Seventh-grader reveals U.S. at the mercy of nine wizards

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Seventh-grader Jameria Willis likes hanging out with friends and playing sports. She’s also active in her middle school’s theater club.

OKLAHOMA CITY — A middle-school student has made a shocking discovery that political scientists say questions the very idea of representative democracy.

Jameria Willis, a seventh-grader at Brink Junior High School, was given an assignment by her civics teacher to diagram the three branches of federal government. What she discovered is chilling to even the most cynical political observers: from a secret chamber in the nation’s capital, a cabal of wizards has been manipulating the legislative process for hundreds of years.

Lawrence Popper, Jameria’s teacher, said the assignment was part of a unit to learn how a bill becomes a law.

“Jameria kept asking questions, like, what if some people don’t like a law that’s been passed. I was stumped, so I sent her into the school basement to fetch some old textbooks. That’s when she found out about the Council.”

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Because she handed in the project a day late, Jameria was awarded a B+ instead of an A.

The textbooks, some of which were printed in the 1960s, allude to a supreme council of nine wizards who spend the days meditating and subsisting off a simple diet of fermented yak milk. A few times a year, usually during a full moon, they materialize in Washington D.C. Dressed in black cloaks, they can, with the wave of a hand, allow a law to live — or make it vanish.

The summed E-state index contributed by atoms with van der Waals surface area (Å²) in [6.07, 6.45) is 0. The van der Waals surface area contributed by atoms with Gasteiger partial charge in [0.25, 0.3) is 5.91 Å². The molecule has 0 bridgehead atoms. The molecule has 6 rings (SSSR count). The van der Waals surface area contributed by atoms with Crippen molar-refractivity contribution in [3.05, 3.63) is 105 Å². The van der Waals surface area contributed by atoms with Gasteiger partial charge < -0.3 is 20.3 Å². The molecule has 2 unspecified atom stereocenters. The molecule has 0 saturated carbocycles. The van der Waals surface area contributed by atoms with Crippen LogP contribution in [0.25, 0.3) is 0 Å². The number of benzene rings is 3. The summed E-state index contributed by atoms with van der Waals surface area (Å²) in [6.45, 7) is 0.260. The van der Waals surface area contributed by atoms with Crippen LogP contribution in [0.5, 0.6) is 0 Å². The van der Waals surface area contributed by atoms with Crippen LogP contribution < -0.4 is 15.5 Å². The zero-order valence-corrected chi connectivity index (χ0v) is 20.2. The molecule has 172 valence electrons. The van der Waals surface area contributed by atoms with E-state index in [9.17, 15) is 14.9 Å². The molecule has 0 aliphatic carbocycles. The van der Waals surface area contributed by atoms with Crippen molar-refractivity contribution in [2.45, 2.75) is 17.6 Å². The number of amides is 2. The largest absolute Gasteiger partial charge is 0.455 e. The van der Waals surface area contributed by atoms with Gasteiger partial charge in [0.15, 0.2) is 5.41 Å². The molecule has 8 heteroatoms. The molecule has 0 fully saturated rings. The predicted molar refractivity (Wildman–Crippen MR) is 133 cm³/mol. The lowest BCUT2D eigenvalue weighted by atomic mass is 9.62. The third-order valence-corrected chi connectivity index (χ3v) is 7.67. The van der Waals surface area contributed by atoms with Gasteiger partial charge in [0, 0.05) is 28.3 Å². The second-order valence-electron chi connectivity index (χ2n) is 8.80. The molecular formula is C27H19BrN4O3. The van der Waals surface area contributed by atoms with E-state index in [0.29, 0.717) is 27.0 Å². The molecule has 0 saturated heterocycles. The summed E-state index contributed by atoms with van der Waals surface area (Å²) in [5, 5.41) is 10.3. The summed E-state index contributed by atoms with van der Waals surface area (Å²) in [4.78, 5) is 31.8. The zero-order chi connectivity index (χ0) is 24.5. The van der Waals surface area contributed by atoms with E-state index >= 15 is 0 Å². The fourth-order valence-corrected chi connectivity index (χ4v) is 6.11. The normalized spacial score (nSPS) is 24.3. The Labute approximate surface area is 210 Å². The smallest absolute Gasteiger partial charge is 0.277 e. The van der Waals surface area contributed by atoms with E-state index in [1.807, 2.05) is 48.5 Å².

It seems that only five of the nine wizards are needed to cast such a spell.

Constitutional scholars are scrambling to understand who these wizards are and why they are allowed to trump the legislative and executive branches of government.

“From what we know, there’s no way of undoing what the Council deems must be, or must not be,” said Denise Kobayashi, a law professor at Duke. “No veto from the president, no national referendum — not even a unified Congress. No one may contest the Council.”

“It was kind of creepy when I was looking through those old books, figuring everything out,” Willis said. “I was thinking, okay, you have these laws that disappear, and these old robed people running the show. I felt like I was in a movie, like someone was hiding in the corner watching me. I got scared, seriously.”

Despite waves of protest, some people are appealing for calm, saying the wizards exist for a reason — that they might have superhuman-like intelligence. One notable voice of support for the wizards is the American Bar Association, which issued a statement saying members of the Council are not “nobodies from nowhere,” but are among the “wisest of men and women whose judgement comes not from within themselves, but from the sapient buzzing of the universe.” The statement also noted that prior to joining the Council, the nine individuals were not “courtroom svengalis or law-school psychics,” as many critics say, but were “respected, professional lawyers.”

Below are rare portraits of the Council.